His final point was opining that the problem of homelessness is not a nationwide occurrence, as he has heard some people say, but rather a “blue state” problem, and that Oregon is a “pretty deep color blue anymore.”
“I’m probably going to get some backlash over this,” Commissioner John West said, “but I’m going to say it anyway: The city hasn’t done their job.”

West added that he feels the Grants Pass City Council continually makes excuses about why they can’t deal with the problem, mostly concerning a pending lawsuit related to trespassing individuals from parks.
“They’ve got their own mission and I don’t know what that is but it’s not to serve the citizens that want to use the park,” West opined.
Board Chair Herman Baertschiger took an extremely partisan stance responding to a citizen that complained about campaign signs being stolen out of people’s yards.
“We’re a two-party system and one party will do anything it takes to win an election in the United States anymore. There’s no integrity with that party. I’m sorry but that’s my opinion.”
Baertschiger’s voice raised as he aired grievances about both the city of Grants Pass and Oregon state’s handling of homelessness.
“Who thought 10 years ago that shooting up heroin in a park would be legal!?” the board chair exclaimed. “Who thought 10 years ago that defecating in our city parks would be okay! Why does a fraction of the population who continuously breaks the law drive the agenda? It’s absolutely unbelievable.”
Baertschiger did say that the board met with JoCo Public Health Director Michael Weber to put together a group to examine Baker, Riverside and Fussing parks for health hazards, but “that’s about all the authority we have in city limits.”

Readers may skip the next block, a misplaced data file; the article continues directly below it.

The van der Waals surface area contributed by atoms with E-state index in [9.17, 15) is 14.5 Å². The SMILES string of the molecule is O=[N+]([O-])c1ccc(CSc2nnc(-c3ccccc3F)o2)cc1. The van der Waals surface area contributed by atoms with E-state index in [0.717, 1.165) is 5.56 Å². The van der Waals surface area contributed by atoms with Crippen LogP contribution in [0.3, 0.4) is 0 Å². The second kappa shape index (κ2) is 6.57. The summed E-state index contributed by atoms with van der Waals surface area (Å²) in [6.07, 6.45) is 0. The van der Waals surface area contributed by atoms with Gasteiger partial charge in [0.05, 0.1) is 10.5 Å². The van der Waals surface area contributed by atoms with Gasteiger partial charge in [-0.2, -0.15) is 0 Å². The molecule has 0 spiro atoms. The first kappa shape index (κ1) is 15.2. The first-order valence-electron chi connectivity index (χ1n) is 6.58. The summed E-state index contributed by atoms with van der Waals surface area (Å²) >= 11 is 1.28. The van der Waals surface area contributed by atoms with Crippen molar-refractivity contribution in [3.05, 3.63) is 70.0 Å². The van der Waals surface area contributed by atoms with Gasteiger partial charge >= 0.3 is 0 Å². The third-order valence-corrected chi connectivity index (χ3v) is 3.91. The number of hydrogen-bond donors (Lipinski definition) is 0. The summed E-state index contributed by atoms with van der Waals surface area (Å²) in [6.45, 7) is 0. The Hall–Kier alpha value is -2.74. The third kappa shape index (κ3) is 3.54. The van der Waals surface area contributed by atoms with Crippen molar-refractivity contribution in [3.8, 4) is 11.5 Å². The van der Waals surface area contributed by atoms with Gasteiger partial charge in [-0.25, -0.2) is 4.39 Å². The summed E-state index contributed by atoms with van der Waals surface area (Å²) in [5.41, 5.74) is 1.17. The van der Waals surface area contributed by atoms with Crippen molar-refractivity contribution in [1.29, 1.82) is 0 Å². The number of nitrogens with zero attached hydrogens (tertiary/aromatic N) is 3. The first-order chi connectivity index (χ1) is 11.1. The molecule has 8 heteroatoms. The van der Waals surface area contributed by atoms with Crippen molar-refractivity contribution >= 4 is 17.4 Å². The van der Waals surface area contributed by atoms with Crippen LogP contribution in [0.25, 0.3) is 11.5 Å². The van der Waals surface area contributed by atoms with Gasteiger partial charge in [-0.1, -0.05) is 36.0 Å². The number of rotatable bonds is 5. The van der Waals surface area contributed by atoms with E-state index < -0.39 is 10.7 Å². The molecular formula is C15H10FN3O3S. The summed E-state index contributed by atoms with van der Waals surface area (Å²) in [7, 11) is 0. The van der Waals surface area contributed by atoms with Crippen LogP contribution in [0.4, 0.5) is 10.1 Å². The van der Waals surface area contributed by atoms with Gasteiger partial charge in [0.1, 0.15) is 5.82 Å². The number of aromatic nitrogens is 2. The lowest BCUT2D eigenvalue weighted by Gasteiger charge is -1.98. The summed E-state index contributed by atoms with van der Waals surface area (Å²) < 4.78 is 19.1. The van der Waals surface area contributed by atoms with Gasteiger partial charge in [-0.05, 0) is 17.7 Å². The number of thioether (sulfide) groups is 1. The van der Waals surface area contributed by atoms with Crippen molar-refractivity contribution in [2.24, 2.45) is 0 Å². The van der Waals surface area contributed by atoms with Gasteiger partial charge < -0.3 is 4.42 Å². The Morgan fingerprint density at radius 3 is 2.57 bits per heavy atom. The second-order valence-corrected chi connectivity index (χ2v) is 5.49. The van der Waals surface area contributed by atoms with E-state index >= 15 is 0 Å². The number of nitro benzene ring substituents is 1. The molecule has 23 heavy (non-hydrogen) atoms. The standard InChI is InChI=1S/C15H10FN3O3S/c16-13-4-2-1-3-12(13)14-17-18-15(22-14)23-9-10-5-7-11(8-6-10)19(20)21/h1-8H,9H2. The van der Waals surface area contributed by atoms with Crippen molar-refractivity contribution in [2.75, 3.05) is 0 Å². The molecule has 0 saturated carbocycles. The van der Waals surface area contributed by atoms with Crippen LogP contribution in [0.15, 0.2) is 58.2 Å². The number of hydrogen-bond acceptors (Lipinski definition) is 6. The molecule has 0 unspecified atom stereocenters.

JoCo Recreation Director Tamara Martin spoke briefly during requests and comments from citizens to promote the grand opening of the new Tom Pierce Park playground the following day at 3:30 p.m.
“It is a beautiful playground,” said Martin. “Three stories. Really neat elements that are all inclusive that allows children of all abilities to come in and play. In addition we’ve renovated the restrooms as well as the picnic shelters so there are some really neat areas and spaces. If you’re looking for a safe space to play for your kids, definitely come check out Tom Pierce Park.”
Several county employees were recognized for their service May 3. The full list is as follows:
Christopher Larson, Facilities – 25 years; Christopher Witcherly, Surveyor’s Office – 15 years; Christine Shepard, Public Health – 5 years; Michelle Garfield Marlow, Community Development – 5 years; Gerald Dempster, Sheriff’s Office – 5 years; Jessica Sterford, Juvenile Justice – 5 years; Ryan Johnson
Dirks, Facilities – 5 years; Nicholas Craig, Sheriff’s Office – 5 years; Mark Walker, Public Works – 5 years; and Jeff Smith, Surveyor’s Office – 5 years.

None of the aforementioned personnel were present at the meeting to accept their certificates.

“We would just like to reiterate on behalf of the Board of County Commissioners and the citizens of Josephine County, we would like to recognize these people for their service here in Josephine County,” Baertschiger said.